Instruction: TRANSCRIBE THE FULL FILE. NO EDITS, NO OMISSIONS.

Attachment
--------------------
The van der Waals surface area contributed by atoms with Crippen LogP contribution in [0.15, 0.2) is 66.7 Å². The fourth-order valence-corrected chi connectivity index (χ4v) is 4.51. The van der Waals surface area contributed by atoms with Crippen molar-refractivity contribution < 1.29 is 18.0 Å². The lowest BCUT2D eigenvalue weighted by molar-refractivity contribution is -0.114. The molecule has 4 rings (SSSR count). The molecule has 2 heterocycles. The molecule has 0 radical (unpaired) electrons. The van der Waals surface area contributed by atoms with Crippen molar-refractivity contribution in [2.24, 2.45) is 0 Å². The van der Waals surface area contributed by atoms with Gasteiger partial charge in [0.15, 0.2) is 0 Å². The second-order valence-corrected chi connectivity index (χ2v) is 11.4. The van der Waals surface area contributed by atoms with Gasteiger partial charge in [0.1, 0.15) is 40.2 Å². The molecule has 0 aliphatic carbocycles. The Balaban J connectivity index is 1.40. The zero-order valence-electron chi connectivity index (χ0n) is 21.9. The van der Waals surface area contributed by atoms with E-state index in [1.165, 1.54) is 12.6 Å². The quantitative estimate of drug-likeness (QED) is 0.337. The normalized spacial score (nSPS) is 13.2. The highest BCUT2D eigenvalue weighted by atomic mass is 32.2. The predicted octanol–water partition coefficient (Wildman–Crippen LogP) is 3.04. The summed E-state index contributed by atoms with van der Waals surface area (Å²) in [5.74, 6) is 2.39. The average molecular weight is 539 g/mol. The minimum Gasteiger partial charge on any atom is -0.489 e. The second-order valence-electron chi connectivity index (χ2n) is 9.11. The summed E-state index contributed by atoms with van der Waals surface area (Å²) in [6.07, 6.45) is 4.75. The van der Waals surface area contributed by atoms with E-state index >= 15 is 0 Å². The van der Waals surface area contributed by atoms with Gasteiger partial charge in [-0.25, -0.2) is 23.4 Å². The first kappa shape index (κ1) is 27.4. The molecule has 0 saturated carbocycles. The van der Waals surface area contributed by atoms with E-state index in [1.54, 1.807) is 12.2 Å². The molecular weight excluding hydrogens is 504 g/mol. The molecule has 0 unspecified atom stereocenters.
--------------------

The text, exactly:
The van der Waals surface area contributed by atoms with Crippen LogP contribution in [0.15, 0.2) is 66.7 Å². The fourth-order valence-corrected chi connectivity index (χ4v) is 4.51. The van der Waals surface area contributed by atoms with Crippen molar-refractivity contribution < 1.29 is 18.0 Å². The lowest BCUT2D eigenvalue weighted by molar-refractivity contribution is -0.114. The molecule has 4 rings (SSSR count). The molecule has 2 heterocycles. The molecule has 0 radical (unpaired) electrons. The van der Waals surface area contributed by atoms with Crippen molar-refractivity contribution in [2.24, 2.45) is 0 Å². The van der Waals surface area contributed by atoms with Gasteiger partial charge in [0.15, 0.2) is 0 Å². The second-order valence-corrected chi connectivity index (χ2v) is 11.4. The van der Waals surface area contributed by atoms with Gasteiger partial charge in [0.1, 0.15) is 40.2 Å². The molecule has 0 aliphatic carbocycles. The Balaban J connectivity index is 1.40. The zero-order valence-electron chi connectivity index (χ0n) is 21.9. The van der Waals surface area contributed by atoms with E-state index in [1.165, 1.54) is 12.6 Å². The quantitative estimate of drug-likeness (QED) is 0.337. The normalized spacial score (nSPS) is 13.2. The highest BCUT2D eigenvalue weighted by atomic mass is 32.2. The predicted octanol–water partition coefficient (Wildman–Crippen LogP) is 3.04. The summed E-state index contributed by atoms with van der Waals surface area (Å²) in [5.74, 6) is 2.39. The average molecular weight is 539 g/mol. The minimum Gasteiger partial charge on any atom is -0.489 e. The second-order valence-electron chi connectivity index (χ2n) is 9.11. The summed E-state index contributed by atoms with van der Waals surface area (Å²) in [6.07, 6.45) is 4.75. The van der Waals surface area contributed by atoms with E-state index >= 15 is 0 Å². The van der Waals surface area contributed by atoms with Gasteiger partial charge in [-0.25, -0.2) is 23.4 Å². The first kappa shape index (κ1) is 27.4. The molecule has 0 saturated carbocycles. The van der Waals surface area contributed by atoms with E-state index in [1.54, 1.807) is 12.2 Å². The molecular weight excluding hydrogens is 504 g/mol. The molecule has 0 unspecified atom stereocenters.